Among the most interesting cloud discussions around the web today were those about what we learned about cloud computing in 2010, how bigger-picture issues (i.e., Net Neutrality) will affect the delivery of cloud services and what cloud providers presently offer the most-complete portfolios for companies looking to move large amounts of tasks to the cloud.
‘Go to’ Clouds of the Future, Part 1 (From CNET) Because they offer a wide array of both cloud infrastructure and applications, Microsoft and Google are the most complete offerings right now. But providers like AWS and Oracle are just a few moves from being in the discussion.
Net Neutrality and the Cloud (From The Virtualization Practice) This post lays out (albeit in a somewhat unclear manner) some interesting considerations about how forthcoming Net Neutrality regulations could affect the price cloud providers are forced to pay.
Visual and Graphical Abilities Are Latest Computer Metric (From the New York Times) This is nothing new in the server world, where GPUs have been gaining major ground. Of course, the difference is that consumer devices actually want graphics capabilities and not just parallel processing.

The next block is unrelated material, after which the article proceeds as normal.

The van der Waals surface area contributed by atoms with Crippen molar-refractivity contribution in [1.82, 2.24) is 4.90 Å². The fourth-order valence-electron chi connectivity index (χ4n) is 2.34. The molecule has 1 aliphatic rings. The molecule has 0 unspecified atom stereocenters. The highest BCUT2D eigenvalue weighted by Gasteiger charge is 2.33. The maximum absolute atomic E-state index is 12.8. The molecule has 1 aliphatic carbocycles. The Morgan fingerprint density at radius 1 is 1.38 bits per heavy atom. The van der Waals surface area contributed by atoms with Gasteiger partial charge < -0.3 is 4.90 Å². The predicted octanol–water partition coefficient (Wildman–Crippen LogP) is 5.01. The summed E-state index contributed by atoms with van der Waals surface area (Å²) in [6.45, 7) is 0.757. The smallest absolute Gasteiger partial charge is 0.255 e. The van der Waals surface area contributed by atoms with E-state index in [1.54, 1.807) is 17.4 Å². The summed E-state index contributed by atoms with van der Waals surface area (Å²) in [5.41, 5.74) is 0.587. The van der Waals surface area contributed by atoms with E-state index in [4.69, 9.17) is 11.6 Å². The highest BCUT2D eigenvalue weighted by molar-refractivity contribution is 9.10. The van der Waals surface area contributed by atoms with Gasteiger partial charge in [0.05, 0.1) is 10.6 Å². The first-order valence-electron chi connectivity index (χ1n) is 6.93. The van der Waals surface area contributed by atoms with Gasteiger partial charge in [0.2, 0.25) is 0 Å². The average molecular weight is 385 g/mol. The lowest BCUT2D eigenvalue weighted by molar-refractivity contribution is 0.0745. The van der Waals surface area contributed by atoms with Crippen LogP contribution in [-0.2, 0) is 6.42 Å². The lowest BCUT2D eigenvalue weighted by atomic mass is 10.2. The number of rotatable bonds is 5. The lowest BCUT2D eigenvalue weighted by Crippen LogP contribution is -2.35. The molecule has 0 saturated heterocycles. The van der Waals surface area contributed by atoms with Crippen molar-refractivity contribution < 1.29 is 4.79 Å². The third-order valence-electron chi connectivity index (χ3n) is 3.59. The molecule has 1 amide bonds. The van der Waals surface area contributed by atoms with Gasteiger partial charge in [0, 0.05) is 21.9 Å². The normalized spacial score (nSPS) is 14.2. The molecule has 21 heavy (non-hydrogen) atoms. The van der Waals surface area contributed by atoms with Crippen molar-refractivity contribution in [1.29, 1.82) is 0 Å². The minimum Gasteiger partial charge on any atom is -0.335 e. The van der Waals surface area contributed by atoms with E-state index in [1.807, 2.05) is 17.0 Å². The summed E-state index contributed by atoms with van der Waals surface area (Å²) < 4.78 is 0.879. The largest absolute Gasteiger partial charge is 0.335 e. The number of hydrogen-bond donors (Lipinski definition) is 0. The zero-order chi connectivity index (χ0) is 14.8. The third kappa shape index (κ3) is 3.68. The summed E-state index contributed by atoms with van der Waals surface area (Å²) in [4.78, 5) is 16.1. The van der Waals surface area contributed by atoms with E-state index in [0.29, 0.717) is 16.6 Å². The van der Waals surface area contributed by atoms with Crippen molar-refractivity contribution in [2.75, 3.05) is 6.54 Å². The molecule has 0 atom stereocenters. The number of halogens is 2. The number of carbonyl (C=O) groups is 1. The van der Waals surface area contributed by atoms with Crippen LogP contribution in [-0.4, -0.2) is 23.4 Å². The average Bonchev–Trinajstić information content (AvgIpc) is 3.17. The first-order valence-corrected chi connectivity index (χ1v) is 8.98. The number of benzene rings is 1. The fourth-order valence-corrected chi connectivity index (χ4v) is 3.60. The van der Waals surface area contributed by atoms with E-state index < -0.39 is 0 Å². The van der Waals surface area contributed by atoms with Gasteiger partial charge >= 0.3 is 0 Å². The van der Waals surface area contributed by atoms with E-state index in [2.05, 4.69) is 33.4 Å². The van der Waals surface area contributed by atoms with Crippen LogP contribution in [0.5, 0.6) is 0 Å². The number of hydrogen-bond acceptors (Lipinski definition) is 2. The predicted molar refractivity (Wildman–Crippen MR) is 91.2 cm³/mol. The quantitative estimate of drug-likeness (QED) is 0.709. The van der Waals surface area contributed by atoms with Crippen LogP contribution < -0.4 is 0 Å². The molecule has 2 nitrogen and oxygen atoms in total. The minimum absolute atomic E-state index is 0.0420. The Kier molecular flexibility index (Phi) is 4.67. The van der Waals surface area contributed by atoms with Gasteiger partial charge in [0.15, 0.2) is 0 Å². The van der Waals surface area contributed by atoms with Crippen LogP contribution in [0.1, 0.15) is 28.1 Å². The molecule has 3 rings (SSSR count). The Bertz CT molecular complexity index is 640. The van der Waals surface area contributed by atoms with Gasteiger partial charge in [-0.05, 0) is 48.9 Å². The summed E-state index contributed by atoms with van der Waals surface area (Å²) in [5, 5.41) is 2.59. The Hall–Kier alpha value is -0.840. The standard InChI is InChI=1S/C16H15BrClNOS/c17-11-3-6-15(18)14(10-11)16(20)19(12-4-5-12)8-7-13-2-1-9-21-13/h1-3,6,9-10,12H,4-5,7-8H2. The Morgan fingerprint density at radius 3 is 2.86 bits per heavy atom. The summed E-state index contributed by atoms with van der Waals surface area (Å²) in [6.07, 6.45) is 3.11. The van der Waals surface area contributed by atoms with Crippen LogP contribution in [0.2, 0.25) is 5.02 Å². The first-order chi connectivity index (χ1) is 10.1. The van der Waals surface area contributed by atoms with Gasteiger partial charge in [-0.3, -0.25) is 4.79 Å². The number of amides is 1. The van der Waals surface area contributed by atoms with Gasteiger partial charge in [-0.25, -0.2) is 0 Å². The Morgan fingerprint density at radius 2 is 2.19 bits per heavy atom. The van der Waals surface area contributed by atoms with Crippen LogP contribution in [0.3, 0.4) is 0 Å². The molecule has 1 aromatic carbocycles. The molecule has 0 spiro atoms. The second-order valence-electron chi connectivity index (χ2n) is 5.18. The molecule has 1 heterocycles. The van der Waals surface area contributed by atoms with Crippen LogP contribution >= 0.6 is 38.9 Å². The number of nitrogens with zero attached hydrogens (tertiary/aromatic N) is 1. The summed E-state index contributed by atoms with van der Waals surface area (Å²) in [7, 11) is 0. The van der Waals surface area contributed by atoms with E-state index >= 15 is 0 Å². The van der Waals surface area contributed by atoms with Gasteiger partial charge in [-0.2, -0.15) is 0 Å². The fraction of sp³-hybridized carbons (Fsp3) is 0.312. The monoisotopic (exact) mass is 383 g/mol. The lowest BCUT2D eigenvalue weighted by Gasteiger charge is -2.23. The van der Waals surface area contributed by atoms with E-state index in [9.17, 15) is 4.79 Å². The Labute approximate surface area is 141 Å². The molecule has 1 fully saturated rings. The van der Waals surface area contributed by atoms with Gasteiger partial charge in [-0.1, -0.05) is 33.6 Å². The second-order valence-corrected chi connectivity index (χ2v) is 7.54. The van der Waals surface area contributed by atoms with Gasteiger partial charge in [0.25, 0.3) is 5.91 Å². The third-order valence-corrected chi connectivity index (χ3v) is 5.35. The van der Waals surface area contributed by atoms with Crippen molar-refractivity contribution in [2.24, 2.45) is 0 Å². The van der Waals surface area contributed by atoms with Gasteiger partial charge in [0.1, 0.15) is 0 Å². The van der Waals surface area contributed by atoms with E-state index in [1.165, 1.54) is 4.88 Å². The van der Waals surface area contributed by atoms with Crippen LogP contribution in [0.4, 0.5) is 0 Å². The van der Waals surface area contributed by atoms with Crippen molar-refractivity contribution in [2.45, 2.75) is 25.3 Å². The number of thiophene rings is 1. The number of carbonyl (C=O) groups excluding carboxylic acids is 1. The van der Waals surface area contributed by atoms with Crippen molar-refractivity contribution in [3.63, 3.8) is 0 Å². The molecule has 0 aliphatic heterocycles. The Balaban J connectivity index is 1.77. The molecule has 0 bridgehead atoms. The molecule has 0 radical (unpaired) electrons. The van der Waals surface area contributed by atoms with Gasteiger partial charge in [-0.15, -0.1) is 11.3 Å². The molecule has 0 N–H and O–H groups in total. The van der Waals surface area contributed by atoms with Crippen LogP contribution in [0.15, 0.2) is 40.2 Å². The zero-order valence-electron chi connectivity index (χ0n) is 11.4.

Whamcloud Staffs Up for Brighter Lustre (From InsideHPC) It looks like there’s some murkiness in the Lustre community, now that Oracle technically owns it but key personnel have left to push the HPC file system elsewhere.
5 Most Surprising Things about the Cloud in 2010 (From NetworkWorld) Depending on who you ask, these things might or might not be surprising. Also, they depend on who you ask — users, IT departments or cloud providers.
For more cloud-related news analysis and research, visit GigaOM Pro.
Image courtesy of Wikipedia Commons contributor Superflewis.